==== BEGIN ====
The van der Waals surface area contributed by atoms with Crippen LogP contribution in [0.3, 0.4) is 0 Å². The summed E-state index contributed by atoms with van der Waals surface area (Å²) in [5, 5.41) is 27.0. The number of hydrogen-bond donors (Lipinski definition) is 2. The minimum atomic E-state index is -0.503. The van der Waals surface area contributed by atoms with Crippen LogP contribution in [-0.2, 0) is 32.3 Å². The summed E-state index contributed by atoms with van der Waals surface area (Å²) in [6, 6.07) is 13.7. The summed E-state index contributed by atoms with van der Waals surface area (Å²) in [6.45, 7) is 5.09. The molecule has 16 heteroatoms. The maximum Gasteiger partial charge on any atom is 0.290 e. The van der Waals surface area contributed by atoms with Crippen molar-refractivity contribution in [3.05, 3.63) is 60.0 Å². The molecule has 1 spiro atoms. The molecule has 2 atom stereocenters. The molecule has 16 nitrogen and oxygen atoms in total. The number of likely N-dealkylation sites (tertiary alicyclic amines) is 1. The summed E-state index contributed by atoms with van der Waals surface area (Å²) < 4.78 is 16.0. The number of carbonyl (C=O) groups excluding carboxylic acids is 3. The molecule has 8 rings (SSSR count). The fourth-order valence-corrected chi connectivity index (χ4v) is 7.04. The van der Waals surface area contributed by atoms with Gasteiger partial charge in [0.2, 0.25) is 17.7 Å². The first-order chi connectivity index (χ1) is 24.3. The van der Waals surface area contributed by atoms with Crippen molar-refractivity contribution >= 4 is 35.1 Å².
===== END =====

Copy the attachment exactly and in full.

The van der Waals surface area contributed by atoms with Crippen LogP contribution in [0.3, 0.4) is 0 Å². The summed E-state index contributed by atoms with van der Waals surface area (Å²) in [5, 5.41) is 27.0. The number of hydrogen-bond donors (Lipinski definition) is 2. The minimum atomic E-state index is -0.503. The van der Waals surface area contributed by atoms with Crippen LogP contribution in [-0.2, 0) is 32.3 Å². The summed E-state index contributed by atoms with van der Waals surface area (Å²) in [6, 6.07) is 13.7. The summed E-state index contributed by atoms with van der Waals surface area (Å²) in [6.45, 7) is 5.09. The molecule has 16 heteroatoms. The maximum Gasteiger partial charge on any atom is 0.290 e. The van der Waals surface area contributed by atoms with Crippen molar-refractivity contribution in [3.05, 3.63) is 60.0 Å². The molecule has 1 spiro atoms. The molecule has 2 atom stereocenters. The molecule has 16 nitrogen and oxygen atoms in total. The number of likely N-dealkylation sites (tertiary alicyclic amines) is 1. The summed E-state index contributed by atoms with van der Waals surface area (Å²) < 4.78 is 16.0. The number of carbonyl (C=O) groups excluding carboxylic acids is 3. The molecule has 8 rings (SSSR count). The fourth-order valence-corrected chi connectivity index (χ4v) is 7.04. The van der Waals surface area contributed by atoms with Gasteiger partial charge in [0.2, 0.25) is 17.7 Å². The first-order chi connectivity index (χ1) is 24.3. The van der Waals surface area contributed by atoms with Crippen molar-refractivity contribution >= 4 is 35.1 Å².